Plate bottom material
MDL (nM fluorescein)
Because the fluorescent dyes typically used with the detector are not excited at fluorescein wavelengths, more relevant standards are the fluorophores 3-glycine chloro-coumarin (3GCC) and rhodamine 101 Table 6. MDL measurements were determined for these fluorescent dyes as described above except that a fluorescent dye solution also containing 25 nM fluorophores 3-glycine chloro-coumarin and 4μM rhodamine 101 was used in place of the fluorescein solution
Plate bottom material
MDL (nM fluorescent dye)
Two Dye MDL levels measured both excited using a 400±7.5 nm filter. The 3GCC fluorescence was collected using a 460±22.5 nm filter; the rhodamine 101 fluorescence was collected using a 580±30 nm filter. Because 400 nm excitation light is not optimal for the efficient excitation of rhodamine 101, the MDI. level for this fluorophore is relatively high when compared to those for 3GCC or fluorescein.
A desirable feature of the invention is that the fiber optic bundle and ball lens assemblies enable efficient excitation of the addressable wells, as well as the ability to simultaneously measure at least two optical properties. The average measured excitation intensity at 400 nm emerging through each of the fiber optic bundles and ball lens of the invention is 529±75 μW when using two 400±7.5 nm excitation filters. The light source used was an ILC CXP300 300 watt Xenon arc lamp, with 6.3 mm anti reflection coated fused silica ball lenses at the common ends of each of eight 5.18 mm diameter bundles containing 333 fibers, 111 fibers from each leg of the randomly packed trifurcated bundles. Light power was measured using a calibrated Newport 1835-C powermeter.
The use of the trifurcated fibers and ball lens system, and the calculation of an emission ratio significantly reduces experimental noise, eliminates relative excitation variability between the 8 fiber optic assemblies in the detector and leads to smaller C.V.s and improves the dynamic range of FRET based assays. A major additional advantage is the removal of addition artifacts to enable continuous measurements during reagent addition. In these phenomena, intensities of cells loaded with fluorescent dye often decline upon reagent addition. This decline in intensity may be due to some cells being washed from the detection area during addition and mixing of reagents. By taking the emission ratio at two separate wavelengths these artifacts are eliminated. In the data set below Table 7, a mammalian neuronal cell line was loaded using a FRET based fluorescent dye system. In this example, the majority of the emission change was in the 460 nm channel. For this experiment, monolayers (e.g. about 5 to 50 micrometers) of mammalian cells were plated into the first 6 columns of a 96 well plate. The emission intensities measurements were made at two wavelengths and the ratio determined for 35 seconds at 1 Hz for each of the 8 wells in a column. Reagent solutions were added following the 12 th read of each column. In this example, test cells stimulated by depolarization by addition of 100 uL high potassium solution (90 mM K). Control cells received normal Hank's buffered saline solution (HBS) without high potassium to test for addition artifacts. Both intensity data and emission data were normalized versus basal levels to account for well to well variations in cell number or loading brightness and normalized basal levels prior to reagent addition. This enables direct comparisons between intensity data and ratiometric data.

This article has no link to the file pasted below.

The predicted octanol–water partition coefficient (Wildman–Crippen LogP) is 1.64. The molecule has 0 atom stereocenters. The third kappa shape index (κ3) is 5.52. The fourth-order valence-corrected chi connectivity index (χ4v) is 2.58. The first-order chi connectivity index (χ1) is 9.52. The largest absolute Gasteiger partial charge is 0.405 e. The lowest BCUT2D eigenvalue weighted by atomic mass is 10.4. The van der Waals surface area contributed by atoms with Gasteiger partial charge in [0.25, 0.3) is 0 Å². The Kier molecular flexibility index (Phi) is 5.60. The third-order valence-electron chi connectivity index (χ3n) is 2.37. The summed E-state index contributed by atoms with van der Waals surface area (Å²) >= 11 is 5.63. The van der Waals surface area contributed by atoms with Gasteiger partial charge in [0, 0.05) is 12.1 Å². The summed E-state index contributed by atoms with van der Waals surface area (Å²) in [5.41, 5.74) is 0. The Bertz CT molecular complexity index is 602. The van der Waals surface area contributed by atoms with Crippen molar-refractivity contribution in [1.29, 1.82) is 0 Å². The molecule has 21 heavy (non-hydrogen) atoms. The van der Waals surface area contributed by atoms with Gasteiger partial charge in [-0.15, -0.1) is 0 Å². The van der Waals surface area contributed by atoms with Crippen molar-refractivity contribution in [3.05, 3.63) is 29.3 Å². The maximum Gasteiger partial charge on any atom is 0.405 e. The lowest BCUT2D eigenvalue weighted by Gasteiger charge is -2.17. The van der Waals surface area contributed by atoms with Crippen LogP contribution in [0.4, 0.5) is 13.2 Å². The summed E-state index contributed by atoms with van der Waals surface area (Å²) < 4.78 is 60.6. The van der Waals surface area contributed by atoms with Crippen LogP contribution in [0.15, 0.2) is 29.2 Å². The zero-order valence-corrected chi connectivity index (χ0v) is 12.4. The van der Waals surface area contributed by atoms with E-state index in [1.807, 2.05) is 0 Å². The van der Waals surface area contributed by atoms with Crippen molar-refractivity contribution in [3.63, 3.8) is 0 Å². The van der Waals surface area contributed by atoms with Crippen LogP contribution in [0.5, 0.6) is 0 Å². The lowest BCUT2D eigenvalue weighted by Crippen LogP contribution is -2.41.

Comparison of ratio versus non-ratio measurements
(Data Normalized to Initial Values)
Emission Ratio (460/580)
As can be seen in Table 7 both the standard deviations (SD) and coefficient of variation (CV) are about 30% lower for the ratiometric data (1.4% compared to 4.4% for HBS controls). There is also an addition artifact (91.7% of basal) in the intensity data but not in the emission data (99.2% of basal) for the control I IBS additions. Because the emission ratio data factors both the increase in intensity at 460 nm and the slight decrease in intensity at 580 nm upon depolarization with HiK solution, the dynamic range of the emission ratio data is larger than that of the single intensity data. Statistics were determined from 24 wells (3 rows of 8 wells).
Determination of Na+ Dependent Depolarization in Mammalian Cells